Private insurers have wide variations in chemo fees
The benefits paid by different private health insurers for chemotherapy services – and likely out of pocket expenses – vary by as much as 18% between companies, the AMA has shown.
In its latest Private Health Insurance Report Card for 2021 the AMA notes that each insurer has its own schedule of benefits that it pays for admitted medical services – and the different amounts paid by insurers for the same procedure can vary significantly.
It provides examples of the different fees paid by insurers for selected MBS-rebated services, with variations as great as 46% ($301.30 ) in fees for procedures for femoral or inguinal hernia or infantile hydrocele, or as small as 9% (40.25) for colonoscopy.
For cytotoxic chemotherapy the report shows that the MBS fee is $112.40 and the fees paid by different insurers are: BUPA $134.50; HCF no gaps rate $142.75; AHM/Medibank Private $132.65; nib $127.85; AHSA $123.60 and HBF no gap rate $145.55. Therefore the benefit variation (highest to lowest) for chemotherapy was $21.95 (18%).
The report authors said the level of benefits paid will depend on the particular insurance policy and the insurer’s arrangements with the treating doctor and the treating hospital.
“When there is a difference between the doctor’s fee and the insurance benefit, out-of-pocket costs can occur. It is a common misunderstanding that the doctor’s fee is the reason for an out-of-pocket cost,” it says. “There can be a large difference in the amount an insurer will pay towards a medical service, and it varies from fund to fund and procedure to procedure.”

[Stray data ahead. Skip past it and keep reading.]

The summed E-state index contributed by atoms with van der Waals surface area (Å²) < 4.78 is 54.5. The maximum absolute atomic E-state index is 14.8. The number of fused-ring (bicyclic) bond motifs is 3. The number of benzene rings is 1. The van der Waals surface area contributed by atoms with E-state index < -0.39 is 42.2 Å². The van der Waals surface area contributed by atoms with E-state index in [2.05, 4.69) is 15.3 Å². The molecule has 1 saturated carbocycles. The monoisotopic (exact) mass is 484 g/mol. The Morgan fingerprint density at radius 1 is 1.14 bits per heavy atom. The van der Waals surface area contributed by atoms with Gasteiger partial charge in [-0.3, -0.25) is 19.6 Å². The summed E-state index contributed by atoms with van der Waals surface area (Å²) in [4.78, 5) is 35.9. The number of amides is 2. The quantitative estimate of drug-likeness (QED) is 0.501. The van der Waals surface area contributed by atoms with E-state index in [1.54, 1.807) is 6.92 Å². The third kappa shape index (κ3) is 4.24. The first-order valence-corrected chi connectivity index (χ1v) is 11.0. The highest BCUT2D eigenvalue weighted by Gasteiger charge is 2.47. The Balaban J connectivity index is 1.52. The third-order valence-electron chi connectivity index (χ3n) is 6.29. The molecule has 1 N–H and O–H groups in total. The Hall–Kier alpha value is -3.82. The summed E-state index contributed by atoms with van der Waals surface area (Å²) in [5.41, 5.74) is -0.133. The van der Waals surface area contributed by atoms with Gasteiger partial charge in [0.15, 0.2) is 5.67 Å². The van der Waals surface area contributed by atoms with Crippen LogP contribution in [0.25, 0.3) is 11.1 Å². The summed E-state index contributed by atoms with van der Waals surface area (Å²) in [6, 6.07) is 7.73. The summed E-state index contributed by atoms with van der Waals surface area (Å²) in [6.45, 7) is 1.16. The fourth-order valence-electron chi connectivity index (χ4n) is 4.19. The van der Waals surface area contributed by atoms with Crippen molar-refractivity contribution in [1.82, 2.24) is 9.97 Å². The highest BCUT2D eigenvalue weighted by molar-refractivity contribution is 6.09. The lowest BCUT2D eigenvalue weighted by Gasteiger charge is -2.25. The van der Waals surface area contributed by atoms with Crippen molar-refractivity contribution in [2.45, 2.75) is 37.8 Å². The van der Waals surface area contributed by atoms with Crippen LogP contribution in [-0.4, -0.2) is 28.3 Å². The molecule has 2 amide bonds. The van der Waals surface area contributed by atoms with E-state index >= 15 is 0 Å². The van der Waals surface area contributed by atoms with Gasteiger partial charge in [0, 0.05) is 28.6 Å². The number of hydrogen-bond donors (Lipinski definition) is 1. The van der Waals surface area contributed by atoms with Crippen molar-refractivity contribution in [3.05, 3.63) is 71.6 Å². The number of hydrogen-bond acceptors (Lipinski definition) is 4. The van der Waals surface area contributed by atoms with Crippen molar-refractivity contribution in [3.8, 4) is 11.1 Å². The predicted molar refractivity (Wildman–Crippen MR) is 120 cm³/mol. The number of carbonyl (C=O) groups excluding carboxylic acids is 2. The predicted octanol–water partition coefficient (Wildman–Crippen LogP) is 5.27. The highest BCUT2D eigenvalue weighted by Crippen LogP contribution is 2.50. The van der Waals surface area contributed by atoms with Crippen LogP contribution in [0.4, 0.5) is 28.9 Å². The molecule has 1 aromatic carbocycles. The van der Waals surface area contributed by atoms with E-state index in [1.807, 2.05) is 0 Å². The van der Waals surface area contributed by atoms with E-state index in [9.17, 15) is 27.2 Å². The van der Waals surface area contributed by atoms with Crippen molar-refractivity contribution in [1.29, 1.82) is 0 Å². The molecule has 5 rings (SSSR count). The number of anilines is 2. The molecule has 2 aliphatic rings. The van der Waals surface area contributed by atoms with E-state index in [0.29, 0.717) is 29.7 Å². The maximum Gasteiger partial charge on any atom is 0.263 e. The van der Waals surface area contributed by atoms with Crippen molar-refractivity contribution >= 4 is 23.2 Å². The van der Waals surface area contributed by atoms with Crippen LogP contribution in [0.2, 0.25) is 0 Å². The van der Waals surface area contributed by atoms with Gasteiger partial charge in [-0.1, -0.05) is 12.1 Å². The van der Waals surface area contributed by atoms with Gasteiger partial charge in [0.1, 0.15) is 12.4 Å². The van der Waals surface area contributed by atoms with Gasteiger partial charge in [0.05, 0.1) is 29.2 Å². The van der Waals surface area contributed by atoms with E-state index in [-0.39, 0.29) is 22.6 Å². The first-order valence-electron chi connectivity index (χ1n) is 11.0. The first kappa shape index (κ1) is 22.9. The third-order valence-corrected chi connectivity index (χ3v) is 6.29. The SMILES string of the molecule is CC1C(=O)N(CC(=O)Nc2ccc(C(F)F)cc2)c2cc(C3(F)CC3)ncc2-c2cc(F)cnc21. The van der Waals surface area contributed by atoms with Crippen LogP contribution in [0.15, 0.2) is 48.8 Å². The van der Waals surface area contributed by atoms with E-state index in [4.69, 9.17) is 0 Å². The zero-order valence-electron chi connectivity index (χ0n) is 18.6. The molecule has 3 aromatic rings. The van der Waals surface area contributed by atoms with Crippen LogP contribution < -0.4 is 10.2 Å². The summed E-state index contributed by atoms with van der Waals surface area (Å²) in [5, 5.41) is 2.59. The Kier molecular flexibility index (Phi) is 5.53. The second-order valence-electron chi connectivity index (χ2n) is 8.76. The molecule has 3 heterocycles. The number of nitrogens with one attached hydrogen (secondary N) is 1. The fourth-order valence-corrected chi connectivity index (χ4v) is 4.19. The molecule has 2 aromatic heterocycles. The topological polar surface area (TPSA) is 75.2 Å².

“These differences contribute to the out-of-pocket expenses patients incur and are also a good reason to look beyond just the price of the annual premium levels of an insurer to ensure that you get value for your insurance policy,” the report concludes.
Single dose IVIg for ITP
A single 1g/kg infusion of intravenous immunoglobulin (IVIg) is likely to be as effective as two consecutive 1g/kg doses for treating immune thrombocytopenia (ITP), as recommended by NHS England (NHSE) Specialised Commissioning guidelines, according to a new study published in the British Journal of Haematology.
For the study, a team from HaemSTAR, a UK wide network of trainee haematologists working to promote non-malignant haematology research, evaluated data from 961 patients with ITP who received a total of 961 initial and 416 subsequent IVIg treatments.
They found that achieving platelet counts of at least of ≥30 × 109/l was not affected by whether patients were treated with 1g/kg on one or two consecutive days.
Despite 2016 NHSE guidelines advocating a single 1g/kg infusion for ITP patients, the research showed that adherence to this dosing strategy in England remains poor, with just 35.8% of treatment episodes following the recommendation.
This reluctance from haematologists to treat with a single dose could be because alternate guidelines endorse the use of 1-2 g/kg IVIg and/or the lack of data at the time at which the NHSE recommendations were made, the authors said.
“We hope our data will reassure clinicians that the single 1 g/kg dosing regimen is effective, less expensive, rations a scarce resource and reduces side-effect risks,” they concluded.